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Ruby Best Practices: The Best New Ruby Blog (This Year)

By Peter Cooper / June 4, 2009

rbp.pngIt's pretty rare I recommend new blogs to follow on Ruby Inside. Not because I don't like them - I link to their posts all the time! - but because it's hard to tell if a new blog is going to keep going and be worth your while.

Well, the Ruby community has a new blog in its midst that's proving to be a must-read - Ruby Best Practices. It's a must-subscribe (RSS feed) for Rubyists who want to get a good overview of what a collection of Ruby gurus believe and think about Ruby and how she should be written.

Like Ruby Inside, the Ruby Best Practices blog was launched (back in April) as a side project relating to a forthcoming book - Gregory Brown's Ruby Best Practices (pre-order it from Amazon here) in this case. The book attempts to give readers an insight into how to "use Ruby the way Rubyists do" for developing beautiful APIs and DSLs, using functional programming ideas, and adopting useful Ruby idioms and styles.

Gregory wanted the accompanying blog to be a group blog and back in March he put out a call for people to apply. It launched in April with James Britt, Kirk Haines, Robert Klemme, Jeremy McAnally, Sean O’Halpin, Magnus Holm and Lakshan Perera on-board and most of the posts ever since have been pretty interesting. I'd particularly recommend Gregory's Reading Ruby's Standard Library for Fun and Profit, Robert Klemme's Control flow features and readability, and James Britt's Solve the problem, not just a problem for starters.

The only downside, and the reason this endorsement still feels like a gamble to me, is that of the eight writers, only 3 have posted at all, and for the last ten posts it's just been Gregory Brown and Robert Klemme back and forth. But.. I reckon if they can get some more subscribers, buzz, and if people can see the promise in a multi-user blog like this in the Ruby community, I suspect those other writers will either come out of the woodwork with some killer articles, or enough people will be begging Gregory for a slot or to accept guest posts that we won't have to worry too much.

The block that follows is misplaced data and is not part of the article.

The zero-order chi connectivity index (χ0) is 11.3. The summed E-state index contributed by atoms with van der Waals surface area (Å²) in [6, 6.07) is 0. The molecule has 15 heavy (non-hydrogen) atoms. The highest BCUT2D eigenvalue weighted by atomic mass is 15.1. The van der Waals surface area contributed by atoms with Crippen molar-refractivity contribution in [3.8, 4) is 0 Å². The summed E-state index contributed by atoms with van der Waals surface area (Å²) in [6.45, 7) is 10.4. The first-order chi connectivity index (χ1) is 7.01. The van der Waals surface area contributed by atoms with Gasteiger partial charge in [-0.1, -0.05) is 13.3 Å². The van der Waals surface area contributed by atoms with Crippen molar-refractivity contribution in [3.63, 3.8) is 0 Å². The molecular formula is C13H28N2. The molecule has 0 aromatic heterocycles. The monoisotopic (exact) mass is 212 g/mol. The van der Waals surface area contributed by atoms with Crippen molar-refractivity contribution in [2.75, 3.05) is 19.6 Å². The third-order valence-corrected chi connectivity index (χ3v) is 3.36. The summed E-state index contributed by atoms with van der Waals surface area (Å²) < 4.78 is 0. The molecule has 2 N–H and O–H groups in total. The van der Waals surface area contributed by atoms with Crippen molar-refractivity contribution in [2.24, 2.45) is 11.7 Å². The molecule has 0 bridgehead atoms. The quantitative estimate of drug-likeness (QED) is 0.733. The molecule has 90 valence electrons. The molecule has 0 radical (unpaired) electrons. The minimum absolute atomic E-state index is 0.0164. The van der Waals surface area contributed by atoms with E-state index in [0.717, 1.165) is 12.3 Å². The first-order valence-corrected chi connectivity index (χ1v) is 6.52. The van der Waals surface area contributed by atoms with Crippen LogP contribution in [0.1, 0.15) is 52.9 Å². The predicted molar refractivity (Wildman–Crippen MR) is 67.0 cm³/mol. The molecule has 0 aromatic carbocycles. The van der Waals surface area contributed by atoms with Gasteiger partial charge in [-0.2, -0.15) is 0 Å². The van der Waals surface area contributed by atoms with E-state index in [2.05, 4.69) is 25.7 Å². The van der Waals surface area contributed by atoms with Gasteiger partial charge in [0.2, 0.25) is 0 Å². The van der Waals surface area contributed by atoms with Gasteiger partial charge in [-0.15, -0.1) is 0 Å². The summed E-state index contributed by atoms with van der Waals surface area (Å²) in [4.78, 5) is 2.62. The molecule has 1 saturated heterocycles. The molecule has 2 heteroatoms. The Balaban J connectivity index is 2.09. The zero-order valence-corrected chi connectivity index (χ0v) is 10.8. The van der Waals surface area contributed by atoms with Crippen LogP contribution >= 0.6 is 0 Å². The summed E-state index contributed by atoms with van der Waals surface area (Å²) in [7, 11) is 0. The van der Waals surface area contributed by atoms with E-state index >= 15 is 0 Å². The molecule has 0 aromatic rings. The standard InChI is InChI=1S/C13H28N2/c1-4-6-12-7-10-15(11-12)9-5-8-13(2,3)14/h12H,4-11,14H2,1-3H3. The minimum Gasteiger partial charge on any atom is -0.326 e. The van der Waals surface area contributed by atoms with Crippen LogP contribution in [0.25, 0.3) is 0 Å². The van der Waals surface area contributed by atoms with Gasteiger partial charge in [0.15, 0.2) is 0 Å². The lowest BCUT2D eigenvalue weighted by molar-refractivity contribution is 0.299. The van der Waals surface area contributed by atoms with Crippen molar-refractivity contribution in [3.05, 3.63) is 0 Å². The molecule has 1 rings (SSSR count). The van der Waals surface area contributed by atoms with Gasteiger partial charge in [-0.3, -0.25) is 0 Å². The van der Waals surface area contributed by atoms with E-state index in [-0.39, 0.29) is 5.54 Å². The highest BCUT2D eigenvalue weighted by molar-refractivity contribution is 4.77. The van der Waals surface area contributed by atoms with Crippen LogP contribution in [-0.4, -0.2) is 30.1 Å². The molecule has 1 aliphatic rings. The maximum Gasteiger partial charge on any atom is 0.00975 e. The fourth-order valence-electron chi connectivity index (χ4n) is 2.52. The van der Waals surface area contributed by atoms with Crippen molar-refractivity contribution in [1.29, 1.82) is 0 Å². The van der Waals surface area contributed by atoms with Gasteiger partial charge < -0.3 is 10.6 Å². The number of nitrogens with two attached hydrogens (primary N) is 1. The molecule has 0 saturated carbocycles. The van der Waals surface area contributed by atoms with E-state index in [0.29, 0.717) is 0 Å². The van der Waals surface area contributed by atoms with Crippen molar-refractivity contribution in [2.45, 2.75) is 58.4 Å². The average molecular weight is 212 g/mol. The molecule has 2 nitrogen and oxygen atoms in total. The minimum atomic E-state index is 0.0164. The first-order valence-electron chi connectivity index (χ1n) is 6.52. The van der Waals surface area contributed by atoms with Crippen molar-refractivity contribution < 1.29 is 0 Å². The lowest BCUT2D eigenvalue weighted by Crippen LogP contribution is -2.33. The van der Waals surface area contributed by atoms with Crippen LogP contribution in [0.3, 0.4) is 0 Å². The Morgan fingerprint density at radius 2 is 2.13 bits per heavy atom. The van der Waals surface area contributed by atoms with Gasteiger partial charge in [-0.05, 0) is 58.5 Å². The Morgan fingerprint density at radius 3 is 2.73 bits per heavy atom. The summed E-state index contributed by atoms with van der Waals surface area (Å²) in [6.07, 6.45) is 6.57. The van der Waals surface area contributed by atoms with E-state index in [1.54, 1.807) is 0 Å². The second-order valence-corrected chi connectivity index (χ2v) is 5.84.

So.. go subscribe and, hopefully, let's see the best new Ruby blog turn into the best Ruby practices blog, well, ever.


  1. Andrew Stone says:

    Is there a twitter account that I can follow to get notifications on new posts? I really don't use RSS that much now...


  2. Gregory Brown says:

    Whoa, massive thanks for this post!!!

    Yeah, it's a little hard to get folks to publish articles, but it's also partly because we got up and running about a month faster than any of us anticipated.

    The cool thing is that the underlying tech of the blog makes it very easy to add new authors, even for a one-off post. Feeds would automatically be generated, profiles built, etc. This means we can accept contributions from github pull requests in the future.

    Our core group will hopefully all participate in content creation, but failing that, they can referee third party contributions when we open that up. Our policy is that if you can convince one of us that your post is topical and exciting, it'll get pulled in. More on all that soon.

    Thank you so much for the massive plug, and we'll do what we can to not let folks down who take your advice.

  3. Gregory Brown says:

    @Andrew. All posts are announced at, but you will also get some book spam there, as well as occasional updates of where I am. Though that account is not a personal one, so its not *too* noisy.

  4. James Britt says:

    I've *two* posts now in assorted states of not-yet-but-almost-readiness.

    Part of the problem (such that it is) is that we're aiming for a particular level of quality, and trying to stay on topic.

    I hope to have something out in a few days, and I expect that is true of some the other authors as well.

  5. dwright says:

    Thanks for the post.

    I'm a big fan of PBP (Perl Best Practices; since I'm coming from Perl ;)

    I have been looking for the equivalent for Ruby.

    Many of the PBP suggestions can be applied in a general context but many are also Perl specific.

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